One thing especially irritated me—the Rev. Burden's insistence on pushing the Abbots Magic Company on his readers. Eight of the tricks called for equipment sold explicitly by that outfit. Here's a list:
After a while, I began thinking that the Reverend owned Abbot's Magic Company stock or was getting a kickback of the profits.
Maybe someone should have reminded him before he wrote this book of Proverbs 22:16: "Whoever oppresses the poor to increase his own wealth, or gives to the rich, will only come to poverty."
Sorry, Reverend Burden, but in the Gospels, Jesus met people's spiritual and physical needs through his use of parables, not thumb tips, and magical chafing dishes.
While the messages in this book pushing home the glories of God are commendable, the prohibitive price outlay for the recommended equipment is unnecessary and ridiculous. Spreading the gospel of Jesus Christ shouldn't cost you an arm and a leg.
If you're a minister or Sunday school teacher looking to add gospel magic to your sermons, save the $4.00 price of this E-book and put it in the collection basket. Check out some free online resources instead.
I've recently been working through "Revolutionary Card Technique" by Ed Marlo, and I can't find anything funny about it. There's not even one fart joke in the whole thing.
After reading a positive review by Jamy Ian Swiss about the book "Much Ado About Something" by Karrell Fox, I purchased a copy of "Comedy Ala Card" by the same author.
I decided that $6.95 was a small price to pay for some card tricks that could maybe give me a good laugh.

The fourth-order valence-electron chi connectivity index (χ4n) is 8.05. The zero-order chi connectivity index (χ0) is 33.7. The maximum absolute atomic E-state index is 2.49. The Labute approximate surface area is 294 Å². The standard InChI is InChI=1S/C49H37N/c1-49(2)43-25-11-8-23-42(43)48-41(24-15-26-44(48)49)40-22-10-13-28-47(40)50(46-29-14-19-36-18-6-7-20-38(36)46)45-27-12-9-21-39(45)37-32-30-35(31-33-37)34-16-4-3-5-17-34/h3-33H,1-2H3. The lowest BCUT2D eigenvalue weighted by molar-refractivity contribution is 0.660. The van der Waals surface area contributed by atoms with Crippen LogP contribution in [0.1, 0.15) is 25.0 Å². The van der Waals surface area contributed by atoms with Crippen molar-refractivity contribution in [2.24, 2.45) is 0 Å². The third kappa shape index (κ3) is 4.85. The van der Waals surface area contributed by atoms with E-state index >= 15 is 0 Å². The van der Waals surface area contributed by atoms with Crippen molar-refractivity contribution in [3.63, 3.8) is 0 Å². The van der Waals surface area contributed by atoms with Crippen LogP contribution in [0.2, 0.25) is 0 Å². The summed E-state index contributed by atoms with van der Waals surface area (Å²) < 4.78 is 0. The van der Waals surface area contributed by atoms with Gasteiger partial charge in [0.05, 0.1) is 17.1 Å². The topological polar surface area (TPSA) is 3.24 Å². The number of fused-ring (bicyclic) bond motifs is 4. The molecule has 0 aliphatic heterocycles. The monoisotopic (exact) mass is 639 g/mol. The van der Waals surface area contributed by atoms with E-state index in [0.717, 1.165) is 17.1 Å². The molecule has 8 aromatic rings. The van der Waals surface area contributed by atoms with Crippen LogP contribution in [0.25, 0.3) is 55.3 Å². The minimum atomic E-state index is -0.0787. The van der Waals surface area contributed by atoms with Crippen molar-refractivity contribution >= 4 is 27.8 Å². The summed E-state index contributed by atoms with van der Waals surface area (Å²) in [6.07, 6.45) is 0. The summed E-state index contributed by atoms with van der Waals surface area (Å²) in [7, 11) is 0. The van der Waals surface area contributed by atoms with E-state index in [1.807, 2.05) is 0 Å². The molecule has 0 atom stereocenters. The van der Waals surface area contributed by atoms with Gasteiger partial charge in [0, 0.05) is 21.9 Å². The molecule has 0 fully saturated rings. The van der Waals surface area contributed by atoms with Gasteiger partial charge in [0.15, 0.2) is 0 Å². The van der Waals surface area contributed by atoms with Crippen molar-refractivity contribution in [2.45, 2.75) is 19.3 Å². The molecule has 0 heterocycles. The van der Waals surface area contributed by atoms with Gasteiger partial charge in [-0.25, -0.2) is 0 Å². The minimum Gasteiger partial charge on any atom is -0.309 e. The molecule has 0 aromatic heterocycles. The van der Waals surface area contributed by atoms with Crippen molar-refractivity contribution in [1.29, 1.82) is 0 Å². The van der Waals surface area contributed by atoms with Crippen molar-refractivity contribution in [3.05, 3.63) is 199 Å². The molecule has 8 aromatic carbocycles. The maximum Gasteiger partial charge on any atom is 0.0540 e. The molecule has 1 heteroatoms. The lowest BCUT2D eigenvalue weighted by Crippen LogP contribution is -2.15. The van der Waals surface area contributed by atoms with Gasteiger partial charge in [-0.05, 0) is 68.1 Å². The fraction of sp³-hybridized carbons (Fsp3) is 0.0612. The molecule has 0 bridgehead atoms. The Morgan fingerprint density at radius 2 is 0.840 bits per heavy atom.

According to Swiss, Fox is a master of comedy magic. But comedy is subjective, and Jamy Ian Swiss and I seem to have a glaring difference in opinion about what we find funny. "Comedy Ala Card" left me stone-faced as silent movie comedian Buster Keaton.
Puns and prop comedy in the right hands, like Tommy Cooper's, can slay an audience. But Karrell Fox's reliance on stale bits using oversized playing cards and wind-up chattering teeth purchased in the toy aisle of the $1.00 store is on life support, struggling to stay alive.
To be fair to Mr. Fox, he wrote this slim 32-page treatise in 1960 when Milton Berle was considered the zenith of comedy. But times have changed, and this book's gags haven't aged well.
But that doesn't mean that "Comedy Ala Card" completely wasted an hour of my life. It was refreshing that someone devoted time and energy to developing a card trick's comedy potential, not just writing another magic book filled with boring sleights that most magicians will only discuss at conventions but never use.